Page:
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Nearly half of survey respondents bothered by submental fullness

Survey results on the personal impact of submental fullness and how others perceive submental fullness were presented at the American Academy of Dermatology Annual Meeting in Orlando, Florida

The survey of 1,996 men and women in the United States between the ages of 18 and 57 found that 47% of respondents reported being bothered by the appearance of the area underneath their chin, according to a press release from Allergan, which commissioned the survey.

Shannon Humphrey, MD
Shannon Humphrey

“The results of this survey mimic what I hear from patients on a daily basis — they are bothered by submental fullness and are looking to address the problem,” Shannon Humphrey, MD, a co-author of the survey, stated in the release. “In many cases the submental fullness is genetic and resistant to diet or exercise.

“These findings will help physicians to better understand the impact a double chin has on our patients so we can address this issue and provide them with effective treatment options.”

The survey also found that 49% of survey respondents believe that the area under their chin negatively impacts their appearance, and 45% reported that they felt people noticed the area under their chin.

There were 1,025 women (55%) who reported being bothered by the area under their chin, compared with 971 of men (40%), according to the release

About a third of survey respondents reported altering behavior because of their submental fullness, including shying away from photos and avoiding video chats and conference calls.
Among men, 29% reported growing a beard to hide the area under the chin, with the practice being more prevalent among younger men.

When evaluating photographs of individuals with submental fullness, 78% of survey respondents reported being more likely to notice a double chin on woman compared to a man, according to the release.

 

Reference: www.allergan.com

Survey results on the personal impact of submental fullness and how others perceive submental fullness were presented at the American Academy of Dermatology Annual Meeting in Orlando, Florida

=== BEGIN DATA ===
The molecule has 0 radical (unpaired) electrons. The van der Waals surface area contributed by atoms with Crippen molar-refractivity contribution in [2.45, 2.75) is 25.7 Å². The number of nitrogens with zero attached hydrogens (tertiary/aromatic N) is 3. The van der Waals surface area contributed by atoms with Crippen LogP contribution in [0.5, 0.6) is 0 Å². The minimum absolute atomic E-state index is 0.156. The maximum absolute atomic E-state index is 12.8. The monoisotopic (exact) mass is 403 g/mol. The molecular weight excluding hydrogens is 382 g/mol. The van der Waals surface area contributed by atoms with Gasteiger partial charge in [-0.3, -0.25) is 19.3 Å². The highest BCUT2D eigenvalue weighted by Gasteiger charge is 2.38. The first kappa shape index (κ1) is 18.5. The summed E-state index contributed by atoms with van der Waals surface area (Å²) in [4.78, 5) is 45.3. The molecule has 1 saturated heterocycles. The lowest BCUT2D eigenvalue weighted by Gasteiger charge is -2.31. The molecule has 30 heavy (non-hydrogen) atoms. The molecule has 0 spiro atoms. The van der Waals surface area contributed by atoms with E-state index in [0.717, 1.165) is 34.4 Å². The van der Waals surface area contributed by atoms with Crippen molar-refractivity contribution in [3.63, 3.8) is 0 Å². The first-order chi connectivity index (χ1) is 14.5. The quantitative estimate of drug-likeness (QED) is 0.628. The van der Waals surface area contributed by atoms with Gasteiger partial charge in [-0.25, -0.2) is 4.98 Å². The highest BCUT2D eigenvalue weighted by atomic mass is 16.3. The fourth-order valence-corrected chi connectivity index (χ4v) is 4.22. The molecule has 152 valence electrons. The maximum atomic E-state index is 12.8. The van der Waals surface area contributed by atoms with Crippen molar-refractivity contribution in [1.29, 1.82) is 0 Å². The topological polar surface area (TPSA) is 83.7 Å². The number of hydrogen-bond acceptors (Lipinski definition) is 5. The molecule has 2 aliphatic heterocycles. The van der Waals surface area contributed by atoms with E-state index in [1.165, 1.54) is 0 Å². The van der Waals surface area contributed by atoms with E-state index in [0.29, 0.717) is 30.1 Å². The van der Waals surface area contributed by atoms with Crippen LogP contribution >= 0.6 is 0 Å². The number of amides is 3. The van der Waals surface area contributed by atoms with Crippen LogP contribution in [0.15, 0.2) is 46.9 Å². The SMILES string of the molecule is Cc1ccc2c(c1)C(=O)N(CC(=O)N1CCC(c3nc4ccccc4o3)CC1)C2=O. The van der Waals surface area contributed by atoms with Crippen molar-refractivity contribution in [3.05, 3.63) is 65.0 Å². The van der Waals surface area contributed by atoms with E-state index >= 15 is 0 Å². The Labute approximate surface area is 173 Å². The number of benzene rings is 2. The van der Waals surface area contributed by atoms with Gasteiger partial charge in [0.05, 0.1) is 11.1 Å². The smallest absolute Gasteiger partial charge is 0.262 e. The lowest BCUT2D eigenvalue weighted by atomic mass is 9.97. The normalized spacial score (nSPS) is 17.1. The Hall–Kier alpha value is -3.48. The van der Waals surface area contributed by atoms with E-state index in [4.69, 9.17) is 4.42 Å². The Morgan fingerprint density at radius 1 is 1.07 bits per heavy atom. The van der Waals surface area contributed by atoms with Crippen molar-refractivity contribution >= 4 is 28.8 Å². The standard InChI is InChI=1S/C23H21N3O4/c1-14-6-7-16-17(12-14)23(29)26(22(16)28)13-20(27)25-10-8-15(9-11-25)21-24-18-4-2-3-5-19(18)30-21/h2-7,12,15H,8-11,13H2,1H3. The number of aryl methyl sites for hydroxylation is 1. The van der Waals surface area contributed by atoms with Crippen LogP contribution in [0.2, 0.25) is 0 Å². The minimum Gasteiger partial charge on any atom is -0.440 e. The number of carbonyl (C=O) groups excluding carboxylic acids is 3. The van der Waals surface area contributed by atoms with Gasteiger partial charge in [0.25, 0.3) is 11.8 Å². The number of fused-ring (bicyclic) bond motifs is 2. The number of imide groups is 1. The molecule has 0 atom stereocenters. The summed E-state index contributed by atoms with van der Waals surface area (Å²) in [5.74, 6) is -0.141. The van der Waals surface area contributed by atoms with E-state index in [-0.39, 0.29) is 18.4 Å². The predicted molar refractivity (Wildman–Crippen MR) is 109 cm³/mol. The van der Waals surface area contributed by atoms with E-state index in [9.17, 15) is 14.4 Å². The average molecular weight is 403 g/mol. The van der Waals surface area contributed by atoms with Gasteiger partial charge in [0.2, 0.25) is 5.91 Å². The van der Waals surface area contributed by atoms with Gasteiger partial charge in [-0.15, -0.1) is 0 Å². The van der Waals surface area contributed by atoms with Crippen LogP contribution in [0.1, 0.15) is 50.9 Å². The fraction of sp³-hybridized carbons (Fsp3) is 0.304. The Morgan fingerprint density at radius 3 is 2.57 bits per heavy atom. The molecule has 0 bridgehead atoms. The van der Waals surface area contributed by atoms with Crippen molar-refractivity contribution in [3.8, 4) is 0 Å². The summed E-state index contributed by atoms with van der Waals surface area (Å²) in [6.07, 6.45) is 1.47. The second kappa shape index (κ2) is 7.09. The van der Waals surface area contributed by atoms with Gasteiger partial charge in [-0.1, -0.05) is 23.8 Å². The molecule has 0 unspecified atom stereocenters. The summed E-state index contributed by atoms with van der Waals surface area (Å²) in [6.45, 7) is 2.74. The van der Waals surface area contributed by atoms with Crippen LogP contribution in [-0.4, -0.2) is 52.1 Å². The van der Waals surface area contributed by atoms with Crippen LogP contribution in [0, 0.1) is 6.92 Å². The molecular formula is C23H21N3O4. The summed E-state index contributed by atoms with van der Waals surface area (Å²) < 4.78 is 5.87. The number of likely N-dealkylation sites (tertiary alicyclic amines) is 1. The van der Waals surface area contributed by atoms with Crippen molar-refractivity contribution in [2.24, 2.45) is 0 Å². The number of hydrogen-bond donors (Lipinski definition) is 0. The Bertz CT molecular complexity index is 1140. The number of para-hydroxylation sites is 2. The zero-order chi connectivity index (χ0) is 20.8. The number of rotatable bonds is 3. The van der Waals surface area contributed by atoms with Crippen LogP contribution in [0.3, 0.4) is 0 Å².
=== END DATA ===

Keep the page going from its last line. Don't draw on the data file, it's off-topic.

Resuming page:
The survey of 1,996 men and women in the United States between the ages of 18 and 57 found that 47% of respondents reported being bothered by the appearance of the area underneath their chin, according to a press release from Allergan, which commissioned the survey.

Shannon Humphrey, MD
Shannon Humphrey

“The results of this survey mimic what I hear from patients on a daily basis — they are bothered by submental fullness and are looking to address the problem,” Shannon Humphrey, MD, a co-author of the survey, stated in the release. “In many cases the submental fullness is genetic and resistant to diet or exercise.

“These findings will help physicians to better understand the impact a double chin has on our patients so we can address this issue and provide them with effective treatment options.”

The survey also found that 49% of survey respondents believe that the area under their chin negatively impacts their appearance, and 45% reported that they felt people noticed the area under their chin.

There were 1,025 women (55%) who reported being bothered by the area under their chin, compared with 971 of men (40%), according to the release

About a third of survey respondents reported altering behavior because of their submental fullness, including shying away from photos and avoiding video chats and conference calls.
Among men, 29% reported growing a beard to hide the area under the chin, with the practice being more prevalent among younger men.

When evaluating photographs of individuals with submental fullness, 78% of survey respondents reported being more likely to notice a double chin on woman compared to a man, according to the release.

 

Reference: www.allergan.com

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